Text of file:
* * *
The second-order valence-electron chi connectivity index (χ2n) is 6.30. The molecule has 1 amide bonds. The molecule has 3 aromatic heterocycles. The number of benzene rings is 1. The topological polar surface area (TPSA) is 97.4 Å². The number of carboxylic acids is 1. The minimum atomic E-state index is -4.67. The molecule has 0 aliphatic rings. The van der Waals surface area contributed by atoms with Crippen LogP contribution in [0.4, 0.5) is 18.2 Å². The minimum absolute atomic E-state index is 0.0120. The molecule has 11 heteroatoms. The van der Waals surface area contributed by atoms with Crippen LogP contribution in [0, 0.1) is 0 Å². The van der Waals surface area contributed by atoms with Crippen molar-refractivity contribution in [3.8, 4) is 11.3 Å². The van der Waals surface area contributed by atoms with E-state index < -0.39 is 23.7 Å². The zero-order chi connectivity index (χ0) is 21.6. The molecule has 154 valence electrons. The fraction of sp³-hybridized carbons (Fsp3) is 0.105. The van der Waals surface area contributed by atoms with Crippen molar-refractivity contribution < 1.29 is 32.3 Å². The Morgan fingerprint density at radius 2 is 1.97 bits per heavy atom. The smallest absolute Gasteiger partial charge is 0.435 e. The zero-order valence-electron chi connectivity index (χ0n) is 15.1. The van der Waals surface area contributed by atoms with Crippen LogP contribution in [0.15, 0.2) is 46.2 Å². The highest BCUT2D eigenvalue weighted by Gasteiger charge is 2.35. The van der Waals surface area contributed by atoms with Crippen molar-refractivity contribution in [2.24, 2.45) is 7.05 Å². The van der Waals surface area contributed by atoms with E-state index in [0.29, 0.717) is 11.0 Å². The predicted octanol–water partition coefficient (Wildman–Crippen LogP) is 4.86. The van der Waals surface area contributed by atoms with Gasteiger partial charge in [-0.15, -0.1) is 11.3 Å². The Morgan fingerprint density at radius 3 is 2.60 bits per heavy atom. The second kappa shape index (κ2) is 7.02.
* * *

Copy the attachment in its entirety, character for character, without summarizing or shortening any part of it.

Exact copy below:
The second-order valence-electron chi connectivity index (χ2n) is 6.30. The molecule has 1 amide bonds. The molecule has 3 aromatic heterocycles. The number of benzene rings is 1. The topological polar surface area (TPSA) is 97.4 Å². The number of carboxylic acids is 1. The minimum atomic E-state index is -4.67. The molecule has 0 aliphatic rings. The van der Waals surface area contributed by atoms with Crippen LogP contribution in [0.4, 0.5) is 18.2 Å². The minimum absolute atomic E-state index is 0.0120. The molecule has 11 heteroatoms. The van der Waals surface area contributed by atoms with Crippen LogP contribution in [0, 0.1) is 0 Å². The van der Waals surface area contributed by atoms with Crippen molar-refractivity contribution in [3.8, 4) is 11.3 Å². The van der Waals surface area contributed by atoms with E-state index < -0.39 is 23.7 Å². The zero-order chi connectivity index (χ0) is 21.6. The molecule has 154 valence electrons. The fraction of sp³-hybridized carbons (Fsp3) is 0.105. The van der Waals surface area contributed by atoms with Crippen molar-refractivity contribution < 1.29 is 32.3 Å². The Morgan fingerprint density at radius 2 is 1.97 bits per heavy atom. The smallest absolute Gasteiger partial charge is 0.435 e. The zero-order valence-electron chi connectivity index (χ0n) is 15.1. The van der Waals surface area contributed by atoms with Crippen LogP contribution in [0.15, 0.2) is 46.2 Å². The highest BCUT2D eigenvalue weighted by Gasteiger charge is 2.35. The van der Waals surface area contributed by atoms with Crippen molar-refractivity contribution in [2.24, 2.45) is 7.05 Å². The van der Waals surface area contributed by atoms with E-state index in [0.29, 0.717) is 11.0 Å². The predicted octanol–water partition coefficient (Wildman–Crippen LogP) is 4.86. The van der Waals surface area contributed by atoms with Gasteiger partial charge in [-0.15, -0.1) is 11.3 Å². The Morgan fingerprint density at radius 3 is 2.60 bits per heavy atom. The second kappa shape index (κ2) is 7.02.